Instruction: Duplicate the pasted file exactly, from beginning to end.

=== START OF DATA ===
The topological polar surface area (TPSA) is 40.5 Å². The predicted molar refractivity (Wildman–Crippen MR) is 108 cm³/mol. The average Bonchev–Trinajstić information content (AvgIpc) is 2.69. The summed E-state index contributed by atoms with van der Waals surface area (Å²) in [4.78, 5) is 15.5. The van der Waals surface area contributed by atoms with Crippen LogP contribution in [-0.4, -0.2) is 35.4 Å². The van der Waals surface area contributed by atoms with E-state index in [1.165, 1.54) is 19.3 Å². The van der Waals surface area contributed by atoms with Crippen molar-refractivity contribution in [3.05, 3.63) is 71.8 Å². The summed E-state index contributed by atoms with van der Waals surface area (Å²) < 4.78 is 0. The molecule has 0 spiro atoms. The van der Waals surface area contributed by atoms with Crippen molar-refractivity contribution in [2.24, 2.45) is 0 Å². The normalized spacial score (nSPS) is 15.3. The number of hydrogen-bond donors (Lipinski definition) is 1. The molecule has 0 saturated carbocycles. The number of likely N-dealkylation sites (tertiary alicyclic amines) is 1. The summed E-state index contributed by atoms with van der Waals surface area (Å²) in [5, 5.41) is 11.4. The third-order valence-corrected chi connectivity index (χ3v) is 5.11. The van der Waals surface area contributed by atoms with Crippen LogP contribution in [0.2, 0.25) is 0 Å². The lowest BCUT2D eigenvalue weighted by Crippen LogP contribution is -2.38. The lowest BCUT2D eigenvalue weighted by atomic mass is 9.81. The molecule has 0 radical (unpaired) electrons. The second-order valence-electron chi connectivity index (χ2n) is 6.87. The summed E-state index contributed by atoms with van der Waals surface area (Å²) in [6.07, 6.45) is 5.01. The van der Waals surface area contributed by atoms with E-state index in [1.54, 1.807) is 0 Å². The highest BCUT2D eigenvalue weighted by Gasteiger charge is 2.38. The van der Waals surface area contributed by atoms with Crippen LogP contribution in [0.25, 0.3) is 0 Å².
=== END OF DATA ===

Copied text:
The topological polar surface area (TPSA) is 40.5 Å². The predicted molar refractivity (Wildman–Crippen MR) is 108 cm³/mol. The average Bonchev–Trinajstić information content (AvgIpc) is 2.69. The summed E-state index contributed by atoms with van der Waals surface area (Å²) in [4.78, 5) is 15.5. The van der Waals surface area contributed by atoms with Crippen LogP contribution in [-0.4, -0.2) is 35.4 Å². The van der Waals surface area contributed by atoms with E-state index in [1.165, 1.54) is 19.3 Å². The van der Waals surface area contributed by atoms with Crippen molar-refractivity contribution in [3.05, 3.63) is 71.8 Å². The summed E-state index contributed by atoms with van der Waals surface area (Å²) < 4.78 is 0. The molecule has 0 spiro atoms. The van der Waals surface area contributed by atoms with Crippen molar-refractivity contribution in [2.24, 2.45) is 0 Å². The normalized spacial score (nSPS) is 15.3. The number of hydrogen-bond donors (Lipinski definition) is 1. The molecule has 0 saturated carbocycles. The number of likely N-dealkylation sites (tertiary alicyclic amines) is 1. The summed E-state index contributed by atoms with van der Waals surface area (Å²) in [5, 5.41) is 11.4. The third-order valence-corrected chi connectivity index (χ3v) is 5.11. The van der Waals surface area contributed by atoms with Crippen LogP contribution in [0.2, 0.25) is 0 Å². The lowest BCUT2D eigenvalue weighted by Crippen LogP contribution is -2.38. The lowest BCUT2D eigenvalue weighted by atomic mass is 9.81. The molecule has 0 radical (unpaired) electrons. The second-order valence-electron chi connectivity index (χ2n) is 6.87. The summed E-state index contributed by atoms with van der Waals surface area (Å²) in [6.07, 6.45) is 5.01. The van der Waals surface area contributed by atoms with E-state index in [1.54, 1.807) is 0 Å². The highest BCUT2D eigenvalue weighted by Gasteiger charge is 2.38. The van der Waals surface area contributed by atoms with Crippen LogP contribution in [0.25, 0.3) is 0 Å².